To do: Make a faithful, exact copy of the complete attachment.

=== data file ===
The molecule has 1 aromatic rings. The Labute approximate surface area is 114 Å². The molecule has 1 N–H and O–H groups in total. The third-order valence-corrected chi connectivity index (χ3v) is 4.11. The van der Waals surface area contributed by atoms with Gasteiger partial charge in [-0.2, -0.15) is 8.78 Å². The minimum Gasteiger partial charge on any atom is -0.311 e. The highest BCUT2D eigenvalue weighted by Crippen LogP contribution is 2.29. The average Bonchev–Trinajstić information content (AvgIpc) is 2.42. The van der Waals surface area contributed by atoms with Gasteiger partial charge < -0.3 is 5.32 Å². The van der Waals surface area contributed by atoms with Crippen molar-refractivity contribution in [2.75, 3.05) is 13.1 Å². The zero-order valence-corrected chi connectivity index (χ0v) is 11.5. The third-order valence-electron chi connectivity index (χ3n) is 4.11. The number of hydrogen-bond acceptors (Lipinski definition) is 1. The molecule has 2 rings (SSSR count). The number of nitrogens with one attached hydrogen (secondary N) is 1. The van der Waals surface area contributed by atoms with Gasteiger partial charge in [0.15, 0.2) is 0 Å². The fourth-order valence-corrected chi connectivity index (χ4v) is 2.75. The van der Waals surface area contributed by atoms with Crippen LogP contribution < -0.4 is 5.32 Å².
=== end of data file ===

The molecule has 1 aromatic rings. The Labute approximate surface area is 114 Å². The molecule has 1 N–H and O–H groups in total. The third-order valence-corrected chi connectivity index (χ3v) is 4.11. The van der Waals surface area contributed by atoms with Gasteiger partial charge in [-0.2, -0.15) is 8.78 Å². The minimum Gasteiger partial charge on any atom is -0.311 e. The highest BCUT2D eigenvalue weighted by Crippen LogP contribution is 2.29. The average Bonchev–Trinajstić information content (AvgIpc) is 2.42. The van der Waals surface area contributed by atoms with Gasteiger partial charge < -0.3 is 5.32 Å². The van der Waals surface area contributed by atoms with Crippen molar-refractivity contribution in [2.75, 3.05) is 13.1 Å². The zero-order valence-corrected chi connectivity index (χ0v) is 11.5. The third-order valence-electron chi connectivity index (χ3n) is 4.11. The number of hydrogen-bond acceptors (Lipinski definition) is 1. The molecule has 2 rings (SSSR count). The number of nitrogens with one attached hydrogen (secondary N) is 1. The van der Waals surface area contributed by atoms with Gasteiger partial charge in [0.15, 0.2) is 0 Å². The fourth-order valence-corrected chi connectivity index (χ4v) is 2.75. The van der Waals surface area contributed by atoms with Crippen LogP contribution < -0.4 is 5.32 Å².